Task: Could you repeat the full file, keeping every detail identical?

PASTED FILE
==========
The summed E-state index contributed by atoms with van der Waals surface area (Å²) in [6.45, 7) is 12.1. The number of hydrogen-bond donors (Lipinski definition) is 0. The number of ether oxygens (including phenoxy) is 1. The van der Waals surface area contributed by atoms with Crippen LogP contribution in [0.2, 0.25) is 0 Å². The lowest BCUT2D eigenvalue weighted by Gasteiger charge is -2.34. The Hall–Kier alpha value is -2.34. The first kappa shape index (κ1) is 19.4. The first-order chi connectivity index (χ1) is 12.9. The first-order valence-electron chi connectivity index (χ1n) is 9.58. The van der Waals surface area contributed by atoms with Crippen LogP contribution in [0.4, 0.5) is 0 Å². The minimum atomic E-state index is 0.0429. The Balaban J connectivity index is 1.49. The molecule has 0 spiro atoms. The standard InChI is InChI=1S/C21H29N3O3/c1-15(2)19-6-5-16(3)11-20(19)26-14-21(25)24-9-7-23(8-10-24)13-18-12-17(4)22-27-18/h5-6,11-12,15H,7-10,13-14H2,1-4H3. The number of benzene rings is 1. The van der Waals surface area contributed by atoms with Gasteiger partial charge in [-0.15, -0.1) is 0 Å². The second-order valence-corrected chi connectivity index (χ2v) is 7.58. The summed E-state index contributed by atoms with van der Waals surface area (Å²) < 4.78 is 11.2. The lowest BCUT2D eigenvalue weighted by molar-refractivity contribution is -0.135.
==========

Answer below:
The summed E-state index contributed by atoms with van der Waals surface area (Å²) in [6.45, 7) is 12.1. The number of hydrogen-bond donors (Lipinski definition) is 0. The number of ether oxygens (including phenoxy) is 1. The van der Waals surface area contributed by atoms with Crippen LogP contribution in [0.2, 0.25) is 0 Å². The lowest BCUT2D eigenvalue weighted by Gasteiger charge is -2.34. The Hall–Kier alpha value is -2.34. The first kappa shape index (κ1) is 19.4. The first-order chi connectivity index (χ1) is 12.9. The first-order valence-electron chi connectivity index (χ1n) is 9.58. The van der Waals surface area contributed by atoms with Crippen LogP contribution in [0.4, 0.5) is 0 Å². The minimum atomic E-state index is 0.0429. The Balaban J connectivity index is 1.49. The molecule has 0 spiro atoms. The standard InChI is InChI=1S/C21H29N3O3/c1-15(2)19-6-5-16(3)11-20(19)26-14-21(25)24-9-7-23(8-10-24)13-18-12-17(4)22-27-18/h5-6,11-12,15H,7-10,13-14H2,1-4H3. The number of benzene rings is 1. The van der Waals surface area contributed by atoms with Gasteiger partial charge in [-0.15, -0.1) is 0 Å². The second-order valence-corrected chi connectivity index (χ2v) is 7.58. The summed E-state index contributed by atoms with van der Waals surface area (Å²) < 4.78 is 11.2. The lowest BCUT2D eigenvalue weighted by molar-refractivity contribution is -0.135.